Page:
Here are 14 Walk-Off Thoughts after the Indians’ 9-4 win against the Oakland A’s Tuesday night.
1. Trevor Buaer had the kind of start that everyone knows he’s at least capable of throwing each time out there, the instances have just been scattered around. Seven innings pitched, a career-high 14 K’s. It was the most K’s in a single game by an American League pitcher this season and one off the best mark in the majors by Washington's Stephen Strasburg.
2. Tuesday night’s performance was fueled by the curveball, the pitch Bauer has considered to be his best. He entered throwing it 21 percent of the time, according to BrooksBaseball.net. On Tuesday night, he threw it 46 times per Baseball Savant, more-so than any other pitch. He also threw it earlier in counts, using it as a more diverse weapon than simply an out-pitch.
3. When Bauer can control it, his curveball can do some damage. That, combined with a mid-to-high 90s fastball and the ability to play the pitches off of each other, and it’s one of the reasons Bauer has long been considered to have a high ceiling, even though he has been inconsistent to say the least.
4. Catcher Roberto Perez: “I think so, especially early in the year, guys started swinging at the first-pitch fastball off Trevor Bauer. We were talking and said, 'We've got to use the curveball more. I think that's one of your best pitches.' Why not throw it first pitch? Because we were throwing it 0-2 every time, and guys were laying off. And if you throw it for a strike, there's a time to strike out a guy, but not if he's going to throw it for a strike. If he's going to bounce it. So, you put a little bit of pressure on a hitter.”
5. Indians manager Terry Francona: “You know what, because early on they get three and Gray was really throwing the ball well, just his off-speed, breaking ball and changeup. And then when we got the four, boy Trev put his foot on the gas. That was really – we talk so much about shutdown innings, but when we scored, he went out and he struck out the next nine out of 10. And he was aggressive and rearing back. That was really fun to watch.”
6. It’s difficult to have much confidence to say which Bauer the Indians will get in any given start. He carries about as high of a ceiling but also about as low of a floor as most pitchers, in each direction. His season ERA is now an even but less-than-desirable 6.00. But, he’ll also occasionally have outings like Tuesday night.
7. Bauer had a stretch last season while working with Chris Gimenez that led to the longest quality-start streak of his career. Part of that change in direction was simplifying the pitches he was throwing and the sequencing. And a big part of that was how he used the curveball, being able to throw it in more counts and have it as a less-predictable pitch. It worked Tuesday night, as it did for a stretch last year. Bauer still might have a long way to go, but it helps that he flashes this potential every now and then.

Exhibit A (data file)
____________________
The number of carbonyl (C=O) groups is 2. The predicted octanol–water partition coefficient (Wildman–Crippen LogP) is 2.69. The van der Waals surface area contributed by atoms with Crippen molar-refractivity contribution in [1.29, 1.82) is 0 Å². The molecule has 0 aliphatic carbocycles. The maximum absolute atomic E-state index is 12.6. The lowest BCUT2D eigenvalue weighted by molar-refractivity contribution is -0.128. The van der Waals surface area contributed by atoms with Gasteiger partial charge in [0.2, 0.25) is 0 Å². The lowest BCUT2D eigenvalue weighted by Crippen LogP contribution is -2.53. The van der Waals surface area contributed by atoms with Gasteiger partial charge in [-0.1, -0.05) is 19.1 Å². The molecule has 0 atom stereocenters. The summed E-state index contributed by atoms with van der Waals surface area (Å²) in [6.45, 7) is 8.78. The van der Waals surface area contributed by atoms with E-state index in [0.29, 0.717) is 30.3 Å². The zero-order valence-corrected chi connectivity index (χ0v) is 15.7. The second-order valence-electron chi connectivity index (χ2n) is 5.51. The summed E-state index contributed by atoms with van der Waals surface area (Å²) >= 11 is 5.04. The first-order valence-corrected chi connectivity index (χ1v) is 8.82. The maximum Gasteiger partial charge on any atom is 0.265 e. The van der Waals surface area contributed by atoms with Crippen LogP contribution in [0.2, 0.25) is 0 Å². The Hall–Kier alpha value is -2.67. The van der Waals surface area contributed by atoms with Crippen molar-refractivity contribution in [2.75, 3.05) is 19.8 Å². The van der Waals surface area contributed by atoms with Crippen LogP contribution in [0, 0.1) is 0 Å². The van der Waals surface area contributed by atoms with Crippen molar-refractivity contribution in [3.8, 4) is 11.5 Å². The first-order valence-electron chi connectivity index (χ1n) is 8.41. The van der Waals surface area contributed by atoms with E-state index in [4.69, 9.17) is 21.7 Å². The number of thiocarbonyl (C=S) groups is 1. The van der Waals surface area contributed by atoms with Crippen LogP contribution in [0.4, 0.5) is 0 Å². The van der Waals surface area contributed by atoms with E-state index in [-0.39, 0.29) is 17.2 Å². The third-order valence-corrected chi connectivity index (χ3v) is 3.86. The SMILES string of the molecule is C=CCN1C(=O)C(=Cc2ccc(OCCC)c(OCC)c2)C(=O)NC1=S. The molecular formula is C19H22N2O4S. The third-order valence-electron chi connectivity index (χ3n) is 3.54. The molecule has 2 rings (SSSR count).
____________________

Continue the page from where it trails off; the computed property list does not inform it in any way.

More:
8. As he spoke with reporters, Bauer had an authenticated baseball with him. It was one of the balls he threw on Tuesday night, though not necessarily the 14th strikeout, the one that notched his career high. Bauer didn’t exactly seem to put a lot of value in it. It was just another ball from another start to him. Bauer wasn’t sure what he’d do with it, then said, “I'll probably just throw it into my bag of offseason balls or something, I guess. I don't know. I'll figure it out later.” Mementos aren’t for everyone.
9. Bradley Zimmer went 2-for-4 with a double, a home run and four RBI. He seems to have adjusted to major-league pitching nicely, now posting a .314 average. He’s beaten out a couple of infield hits, he’s driven two balls out of the park and he’s handled center field. The fanfare of Zimmer’s debut wasn’t met with the same ferocity of Francisco Lindor’s, but Zimmer has actually gotten off to a faster start than Lindor did, when it took him a few weeks to hit his stride before, obviously, quickly emerging as one of the premiere players in baseball.
10. Zimmer: “I’ve just treated it like I’ve treated like I’ve done in the past. Just because I’m in the big leagues now doesn’t mean I need to do anything different. I just need to continue to be myself and do what I need to do to contribute, helps this team win, ultimately.”
11. Zimmer hit his two-RBI double to right field with an exit velocity of 114.6 mph, according to Baseball Savant. That’s the hardest-hit ball by an Indians player in the Statcast era (tip of the cap to TJ Zuppe of The Athletic for pointing that out).
12. Francona: “There was a little bit of velocity there in a couple of those at-bats. He hit the ball early into left field for an out, but it’s fun to watch. He’s exciting once he gets going, too, on the bases. He’s given us a real lift. It’s been fun to watch.”
13. Zimmer’s locker in the clubhouse is right next to Lindor’s. As Zimmer was talking to reporters and Lindor was gathering his things to leave, Lindor repeatedly said “Baller. Baller. Say it, I’m a baller” throughout the interview, getting a laugh out of Zimmer.
14. Zimmer eventually replied, “Not yet. I’ve got to get a Louis Vuitton backpack like Frankie, then I’ll be a baller.”